Note that when #using is called in a module_eval block, its effect is confined to the body of the block. So why should it matter if module_eval is called from a method or top level or from another module/class? Regardless of where it's called, #using inside it works the same. The call site does not influence what #using does nor is influenced by it.

Updated by shugo (Shugo Maeda) about 4 years ago

bug hit wrote:

Nobu didn't explain that Module#using should work in methods.
Module#using is designed not for such dynamic use.

Note that when #using is called in a module_eval block, its effect is confined to the body of the block. So why should it matter if module_eval is called from a method or top level or from another module/class? Regardless of where it's called, #using inside it works the same. The call site does not influence what #using does nor is influenced by it.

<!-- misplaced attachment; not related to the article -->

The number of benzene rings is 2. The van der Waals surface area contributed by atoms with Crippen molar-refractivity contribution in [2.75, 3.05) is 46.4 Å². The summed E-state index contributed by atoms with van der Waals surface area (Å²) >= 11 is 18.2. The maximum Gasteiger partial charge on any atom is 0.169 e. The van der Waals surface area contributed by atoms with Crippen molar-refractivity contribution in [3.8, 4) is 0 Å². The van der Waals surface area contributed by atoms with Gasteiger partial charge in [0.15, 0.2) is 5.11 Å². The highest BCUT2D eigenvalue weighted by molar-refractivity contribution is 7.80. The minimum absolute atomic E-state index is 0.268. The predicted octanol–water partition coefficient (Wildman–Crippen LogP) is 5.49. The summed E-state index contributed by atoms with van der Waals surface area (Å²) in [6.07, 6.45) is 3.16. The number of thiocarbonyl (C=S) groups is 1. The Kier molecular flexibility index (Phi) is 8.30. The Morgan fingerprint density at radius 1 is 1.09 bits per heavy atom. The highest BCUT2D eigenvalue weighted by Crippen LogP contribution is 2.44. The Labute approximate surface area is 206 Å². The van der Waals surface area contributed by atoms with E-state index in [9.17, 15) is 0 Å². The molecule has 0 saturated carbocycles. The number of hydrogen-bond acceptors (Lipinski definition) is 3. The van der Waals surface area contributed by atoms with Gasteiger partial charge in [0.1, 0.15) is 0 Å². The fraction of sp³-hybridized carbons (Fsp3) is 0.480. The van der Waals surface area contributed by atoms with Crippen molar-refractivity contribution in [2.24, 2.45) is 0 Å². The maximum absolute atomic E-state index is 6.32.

Because refinement activation should be as static as possible.
It might be better to prohibit Module#using in module_eval.

Updated by bughit (bug hit) about 4 years ago

Shugo Maeda wrote:

bug hit wrote:

Nobu didn't explain that Module#using should work in methods.
Module#using is designed not for such dynamic use.

Note that when #using is called in a module_eval block, its effect is confined to the body of the block. So why should it matter if module_eval is called from a method or top level or from another module/class? Regardless of where it's called, #using inside it works the same. The call site does not influence what #using does nor is influenced by it.

Because refinement activation should be as static as possible.
It might be better to prohibit Module#using in module_eval.